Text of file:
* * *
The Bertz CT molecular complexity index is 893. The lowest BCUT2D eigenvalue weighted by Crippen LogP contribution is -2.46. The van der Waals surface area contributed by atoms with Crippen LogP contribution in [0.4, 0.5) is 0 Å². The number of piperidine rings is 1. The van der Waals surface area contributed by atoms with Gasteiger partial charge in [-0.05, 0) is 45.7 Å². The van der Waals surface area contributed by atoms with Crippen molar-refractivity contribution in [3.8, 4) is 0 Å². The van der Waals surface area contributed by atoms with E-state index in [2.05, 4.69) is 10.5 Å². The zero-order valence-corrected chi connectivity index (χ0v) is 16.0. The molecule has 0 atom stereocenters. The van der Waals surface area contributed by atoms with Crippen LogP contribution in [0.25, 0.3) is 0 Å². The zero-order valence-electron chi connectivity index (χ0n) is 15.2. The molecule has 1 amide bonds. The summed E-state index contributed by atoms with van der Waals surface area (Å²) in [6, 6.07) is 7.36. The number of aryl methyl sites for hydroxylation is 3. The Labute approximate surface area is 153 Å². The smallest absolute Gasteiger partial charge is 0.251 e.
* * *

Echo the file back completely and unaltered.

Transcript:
The Bertz CT molecular complexity index is 893. The lowest BCUT2D eigenvalue weighted by Crippen LogP contribution is -2.46. The van der Waals surface area contributed by atoms with Crippen LogP contribution in [0.4, 0.5) is 0 Å². The number of piperidine rings is 1. The van der Waals surface area contributed by atoms with Gasteiger partial charge in [-0.05, 0) is 45.7 Å². The van der Waals surface area contributed by atoms with Crippen molar-refractivity contribution in [3.8, 4) is 0 Å². The van der Waals surface area contributed by atoms with E-state index in [2.05, 4.69) is 10.5 Å². The zero-order valence-corrected chi connectivity index (χ0v) is 16.0. The molecule has 0 atom stereocenters. The van der Waals surface area contributed by atoms with Crippen LogP contribution in [0.25, 0.3) is 0 Å². The zero-order valence-electron chi connectivity index (χ0n) is 15.2. The molecule has 1 amide bonds. The summed E-state index contributed by atoms with van der Waals surface area (Å²) in [6, 6.07) is 7.36. The number of aryl methyl sites for hydroxylation is 3. The Labute approximate surface area is 153 Å². The smallest absolute Gasteiger partial charge is 0.251 e.